Hi, my name is Elton Saul. I am a developer on the Remote Desktop Virtualization (RDV) team. Our team is responsible for developing Microsoft RemoteFX in the Windows Server 2012 and Windows 8 release.
Windows 8 is designed to be used with a keyboard, mouse, and touch. However, from its inception through to the Windows 7 timeframe, RemoteFX has only supported the keyboard and mouse as input devices. Because Windows 8 will be used on devices without a physical keyboard and mouse, the ability to use remote touch over a RemoteFX connection is essential to ensure a fluid and seamless user experience when connecting to Windows 8 devices. For this reason, RemoteFX in Windows 8 now supports rich multi-touch remoting. This feature is known as RemoteFX Multi-Touch.
Rich multi-touch remoting involves more than simply sending touch gestures (such as tap, pinch, zoom, and pan) to a remote computer. Instead we transmit touch frames that contain rich metadata from client to server. Each transmitted touch frame describes the complete set of touch contacts that are active at a given moment in time (across all active touch digitizers), and includes details such as the on-screen location of each contact, the bounding rectangle associated with each contact, and timing information relative to the previous frame.
What are some of the advantages of RemoteFX touch remoting?
How many simultaneous contacts can we send remotely from client to server? For Windows 8 we have a limit of 256 active contacts, which should be more than adequate for most humans. By the way, we also support touch remoting in multi-monitor Remote Desktop and RemoteApp scenarios. That means you can connect up to 16 touch monitors, and the touch interaction with each monitor will be sent remotely.
To use remote touch over RemoteFX connections, you need to run the Remote Desktop Connection client (to establish a remote desktop or RemoteApp connection) on a Windows 8 operating system, or use the Windows Store Remote Desktop app, on a computer with a connected touch digitizer, and then simply connect to a Windows Server 2012 RD Session Host or RD Virtualization Host server running Windows 8 virtual machines.
Want to see a demo? Take a look at the following video that runs through some touch remoting scenarios:
We hope you enjoy using RemoteFX to get a great remote touch experience, and we look forward to hearing from you.
NOTE: Questions and comments are welcome. However, please DO NOT post a request for troubleshooting by using the comment tool at the end of this post. Instead, post a new thread in the RDS & TS forum at http://social.technet.microsoft.com/Forums/en-US/winserverTS/threads.
For demo purposes we like to connect a Windows 7 computer with a mutli touch enabled input device to a windows 8 computer via rdp. Unfortunately gestures are not transmitted to the Windows 8 os. Would RemoteFX help us in our scenario? What has to be done on the Windows 7 device to get it running?
RemoteFX Multi-Touch remoting only kicks in when connecting from a Windows 8 (or Windows Server 2012) system (which has a touch digitizer attached) to a Windows 8 (or Windows Server 2012) system.
Can you give me any insight on how you are capturing or hooking the touch inputs on the client machine? I am trying to update some software that records user interaction to Windows8, and I would really like to capture this new form of user input.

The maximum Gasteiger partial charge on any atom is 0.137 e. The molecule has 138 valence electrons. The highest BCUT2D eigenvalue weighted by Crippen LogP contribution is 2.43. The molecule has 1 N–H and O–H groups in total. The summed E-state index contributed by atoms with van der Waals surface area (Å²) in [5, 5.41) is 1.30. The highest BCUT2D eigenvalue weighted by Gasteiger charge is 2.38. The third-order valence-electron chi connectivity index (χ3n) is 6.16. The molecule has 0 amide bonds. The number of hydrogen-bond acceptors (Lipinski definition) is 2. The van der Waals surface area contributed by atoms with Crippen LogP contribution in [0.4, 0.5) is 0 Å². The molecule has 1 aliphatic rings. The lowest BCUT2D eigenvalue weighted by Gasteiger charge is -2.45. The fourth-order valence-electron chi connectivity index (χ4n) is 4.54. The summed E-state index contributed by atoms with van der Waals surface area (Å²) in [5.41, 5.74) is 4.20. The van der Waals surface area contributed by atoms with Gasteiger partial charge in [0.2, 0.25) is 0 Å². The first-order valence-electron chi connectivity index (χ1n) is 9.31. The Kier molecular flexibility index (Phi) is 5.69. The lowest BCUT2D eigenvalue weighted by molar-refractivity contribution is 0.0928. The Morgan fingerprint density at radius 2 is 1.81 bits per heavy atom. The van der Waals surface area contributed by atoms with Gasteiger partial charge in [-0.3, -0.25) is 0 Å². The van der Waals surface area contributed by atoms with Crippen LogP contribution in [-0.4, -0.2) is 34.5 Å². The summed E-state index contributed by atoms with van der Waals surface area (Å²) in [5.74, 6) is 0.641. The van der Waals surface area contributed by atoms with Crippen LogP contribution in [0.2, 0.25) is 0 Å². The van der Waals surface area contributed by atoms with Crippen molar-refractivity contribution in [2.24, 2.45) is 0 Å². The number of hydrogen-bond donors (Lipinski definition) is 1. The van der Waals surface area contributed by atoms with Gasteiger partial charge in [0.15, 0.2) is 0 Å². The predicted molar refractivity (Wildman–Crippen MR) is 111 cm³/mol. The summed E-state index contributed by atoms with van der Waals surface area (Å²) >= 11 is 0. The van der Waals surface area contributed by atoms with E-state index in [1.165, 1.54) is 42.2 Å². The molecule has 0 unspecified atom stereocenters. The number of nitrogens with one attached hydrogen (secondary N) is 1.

The client uses the Windows 8 pointer input API, as described here: msdn.microsoft.com/.../hh454904.aspx
This mostly just involves handling WM_POINTER* messages in a program's message loop. There is a little twist if you want to maximize the accuracy of your input capturing though; in some situations frames can be dropped if you're handling window messages alone, but using functions such as GetPointerTouchInfoHistory (msdn.microsoft.com/.../hh454891.aspx) you can get this information back (and more detailed data about the geometry of the touch inputs besides).
Hope this helps!
Will there be support added for pressure metadata from styluses (Wacom, N-Trig, etc.) in an update to RemotFX. Multitouch worked well, but the a stylus worked like a regular mouse pointer in OneNote MX in a test I did recently with N-Trig hardware on the client end.
I was impressed though that a vanilla desktop VM install of Windows 8 automatically switched to tablet / touch mode upon RDP connection from a tablet device. Glad to see those features mainlined.
So lets say I want to remote in via a tablet, like my Asus Transformer, using Log me in, or something. Could I still have touch input?
I have a desktop that runs windows 8, but it doesn't have a touch-screen.
I connect my tablet via remote desktop.
Will I be able to control my desktop as if it had a touch screen? Or am I limited to just using my touch to control the mouse?
Nick's question is very interesting. Is touch data forwarded when using remote desktop from a Surface RT to control a physical desktop computer running Windows 8 Pro?
Remote to a windows 8 desktop from RT or windows 8 Tablet, perfect.
Definitily want to be able to do that. Loads of legacy PCs upgraded to windows 8 will never have touch screens.
When's the preview?
Will there be a client for android?
Windows phones are horrible.
is posible to install, and where can download?? :))
Is there any way to turn off this feature? When I remote into my work PC from home, application-switching and tab-switching both exhibit latency of 3-5 seconds. I am almost certain this is the result of RemoteFX, since I can vastly improve performance by remoting into an intermediate computer that does not support this feature.
To clarify what I mean, I remote from the home PC into a Windows Server 2008 session, and once there, remote into a Windows 8 machine. By using the double-hop, desktop performance (including app/tab switching) is fast.